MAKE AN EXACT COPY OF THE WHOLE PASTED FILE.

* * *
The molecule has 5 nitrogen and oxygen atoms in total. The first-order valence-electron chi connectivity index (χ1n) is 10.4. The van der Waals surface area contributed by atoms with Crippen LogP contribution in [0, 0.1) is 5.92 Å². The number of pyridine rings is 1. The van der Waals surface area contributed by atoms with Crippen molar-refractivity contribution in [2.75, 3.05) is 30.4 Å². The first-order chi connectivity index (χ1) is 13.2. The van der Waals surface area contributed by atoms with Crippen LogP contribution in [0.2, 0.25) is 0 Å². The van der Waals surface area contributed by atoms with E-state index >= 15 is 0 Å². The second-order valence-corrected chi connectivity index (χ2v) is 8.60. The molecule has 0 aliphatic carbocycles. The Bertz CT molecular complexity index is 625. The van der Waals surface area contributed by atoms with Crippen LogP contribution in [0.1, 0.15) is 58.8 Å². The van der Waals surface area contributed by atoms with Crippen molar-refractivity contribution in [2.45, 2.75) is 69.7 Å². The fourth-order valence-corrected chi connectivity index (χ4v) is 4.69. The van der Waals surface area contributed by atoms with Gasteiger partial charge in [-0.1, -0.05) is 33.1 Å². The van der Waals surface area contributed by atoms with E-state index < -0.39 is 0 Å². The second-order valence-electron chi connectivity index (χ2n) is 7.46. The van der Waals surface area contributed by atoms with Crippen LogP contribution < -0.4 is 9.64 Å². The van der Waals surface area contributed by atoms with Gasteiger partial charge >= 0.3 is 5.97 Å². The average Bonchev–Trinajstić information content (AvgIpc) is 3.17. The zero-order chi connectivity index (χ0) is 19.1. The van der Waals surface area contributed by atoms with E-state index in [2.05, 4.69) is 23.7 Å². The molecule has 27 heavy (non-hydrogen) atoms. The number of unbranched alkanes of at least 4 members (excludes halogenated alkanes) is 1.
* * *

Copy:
The molecule has 5 nitrogen and oxygen atoms in total. The first-order valence-electron chi connectivity index (χ1n) is 10.4. The van der Waals surface area contributed by atoms with Crippen LogP contribution in [0, 0.1) is 5.92 Å². The number of pyridine rings is 1. The van der Waals surface area contributed by atoms with Crippen molar-refractivity contribution in [2.75, 3.05) is 30.4 Å². The first-order chi connectivity index (χ1) is 13.2. The van der Waals surface area contributed by atoms with Crippen LogP contribution in [0.2, 0.25) is 0 Å². The van der Waals surface area contributed by atoms with E-state index >= 15 is 0 Å². The second-order valence-corrected chi connectivity index (χ2v) is 8.60. The molecule has 0 aliphatic carbocycles. The Bertz CT molecular complexity index is 625. The van der Waals surface area contributed by atoms with Crippen LogP contribution in [0.1, 0.15) is 58.8 Å². The van der Waals surface area contributed by atoms with Crippen molar-refractivity contribution in [2.45, 2.75) is 69.7 Å². The fourth-order valence-corrected chi connectivity index (χ4v) is 4.69. The van der Waals surface area contributed by atoms with Gasteiger partial charge in [-0.1, -0.05) is 33.1 Å². The van der Waals surface area contributed by atoms with E-state index < -0.39 is 0 Å². The second-order valence-electron chi connectivity index (χ2n) is 7.46. The van der Waals surface area contributed by atoms with Crippen LogP contribution < -0.4 is 9.64 Å². The van der Waals surface area contributed by atoms with Gasteiger partial charge >= 0.3 is 5.97 Å². The average Bonchev–Trinajstić information content (AvgIpc) is 3.17. The zero-order chi connectivity index (χ0) is 19.1. The van der Waals surface area contributed by atoms with E-state index in [2.05, 4.69) is 23.7 Å². The molecule has 27 heavy (non-hydrogen) atoms. The number of unbranched alkanes of at least 4 members (excludes halogenated alkanes) is 1.